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In the rural areas of Quezon province, animal bites,
most commonly by dogs, cause considerable concern for rabies. Despite the few hundred cases of rabies reported annually, traditional treatment is usually not sought. Due to cost and economic constraints, and also because of age-old myths and folklore, initial consultation is often with the albularyo who will offer a variety of treatments from his bag of folkloric remedies.

Prior to treatment, the healer may use diagnostic rituals to determine the presence of kamandag or 'rabies.' The use of lunas is an old diagnostic tool, but the paraphernalia is not commonly available. Another ritual uses a strand of the patient's hair. The hair is pulled firmly by both thumbs and index fingers, and passed over the site of the bite. If the hair breaks, it is taken as a sign that kamandag or 'rabies' is present.


Tapal at Bulong
Hihip at bulong
Tapal ng Utak

Tapal at Bulong
A tapal is a piece of common materials (cloth or paper, ex: cigarette rolling paper) to which a prayer has been written (orasyon) and applied directly to the wound. The same prayer may also be whispered (bulong) onto the applied material and wound. Another common practice is to whisper the prayer on the top of the head hoping to drive the poison back or downward, away from the brain. (The framed letters on the left is an example of an 'orasyon' (written prayer) applied to the wound, believed to be effective for the treatment of a poisonous snake or rabid dog bite. E.S.D.M. is a 'bibliato' for: emamil salvador del mundo.)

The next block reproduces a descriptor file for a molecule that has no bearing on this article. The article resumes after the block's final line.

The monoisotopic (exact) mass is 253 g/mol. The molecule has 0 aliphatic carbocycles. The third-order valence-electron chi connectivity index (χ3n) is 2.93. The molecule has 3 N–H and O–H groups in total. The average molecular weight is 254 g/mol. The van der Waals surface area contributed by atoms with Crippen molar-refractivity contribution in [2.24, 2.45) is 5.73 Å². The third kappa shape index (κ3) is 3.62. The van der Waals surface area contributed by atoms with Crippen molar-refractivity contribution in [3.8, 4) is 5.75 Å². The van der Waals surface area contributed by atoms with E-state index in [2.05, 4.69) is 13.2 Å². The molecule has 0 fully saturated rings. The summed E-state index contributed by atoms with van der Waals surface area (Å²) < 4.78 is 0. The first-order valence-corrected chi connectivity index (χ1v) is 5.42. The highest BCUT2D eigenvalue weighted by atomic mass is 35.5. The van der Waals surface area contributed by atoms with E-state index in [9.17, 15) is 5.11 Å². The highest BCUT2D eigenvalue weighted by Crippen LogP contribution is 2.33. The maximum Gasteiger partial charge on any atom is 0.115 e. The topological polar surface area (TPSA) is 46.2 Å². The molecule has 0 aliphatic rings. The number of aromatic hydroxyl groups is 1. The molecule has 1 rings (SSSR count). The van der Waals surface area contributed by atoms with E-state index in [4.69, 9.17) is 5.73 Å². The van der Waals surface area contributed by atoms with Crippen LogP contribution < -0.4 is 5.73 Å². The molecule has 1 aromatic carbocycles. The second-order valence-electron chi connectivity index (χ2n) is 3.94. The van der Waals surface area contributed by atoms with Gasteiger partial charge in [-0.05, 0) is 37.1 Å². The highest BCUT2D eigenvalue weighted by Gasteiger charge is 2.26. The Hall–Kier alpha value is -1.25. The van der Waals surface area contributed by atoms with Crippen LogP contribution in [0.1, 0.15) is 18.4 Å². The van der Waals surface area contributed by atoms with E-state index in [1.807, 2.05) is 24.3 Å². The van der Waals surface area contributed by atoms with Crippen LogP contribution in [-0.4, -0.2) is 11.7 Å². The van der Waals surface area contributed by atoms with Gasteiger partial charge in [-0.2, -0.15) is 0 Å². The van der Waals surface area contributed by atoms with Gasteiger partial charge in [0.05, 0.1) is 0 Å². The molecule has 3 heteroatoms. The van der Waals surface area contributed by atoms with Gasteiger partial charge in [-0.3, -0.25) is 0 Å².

Hihip at Bulong 
Some healers prefer "hihip at bulong" as initial treatment. The procedure consists of blowing wind through pursed lips to the area of the animal bite alternating with short whispers of prayers. The session lasts for about 15 to 20 minutes. Usually one treatment suffices,
Lunas is a material believed to be derived from a single-horned animal or horn of a female deer. In the Bicol area, a similar material is referred to as "tambal." A small piece of this horn is applied directly to the wound. It is believed the material will adhere to the wound only in the presence of "kamandag" or rabies and will fall off after a few hours when the 'kamandag' is no longer present. After its use, because of uncommonness, the "horn" is cleaned for future re-use by soaking in water where the kamandag bubbles out of the lunas. It is not unusual for a 'tapal with orasyon and/or bulong' to be performed after the application of the lunas.
Kudlit refers to the practice of applying numerous (as many as 30-100) superficial blade wounds distal to the site of the bite causing bleeding that is believed to release the "kamandag" (poison). Follow-up visits and treatments are common, and even after a year and in the absence of any signs or symptoms, if the arbularyo says that the 'kamandag' is still present, most patients will readily consent to another 'kudlit' treatment.
See: Kudlit.html
Tapal ng Utak
If the animal - usually a dog - is available, it is killed and the brain is applied to the wound. In the past, it was not uncommon for the rest of the dog to be cooked and consumed as a side dish (pulutan) to alcoholic imbibition, a practice that has recently gone into disfavor.

Bales  Pasma
Bangungot Rabies
Beke (Mumps) (Suob) Post-Natal Care
Hika (Asthma) Tabang
Nabarang  Usog

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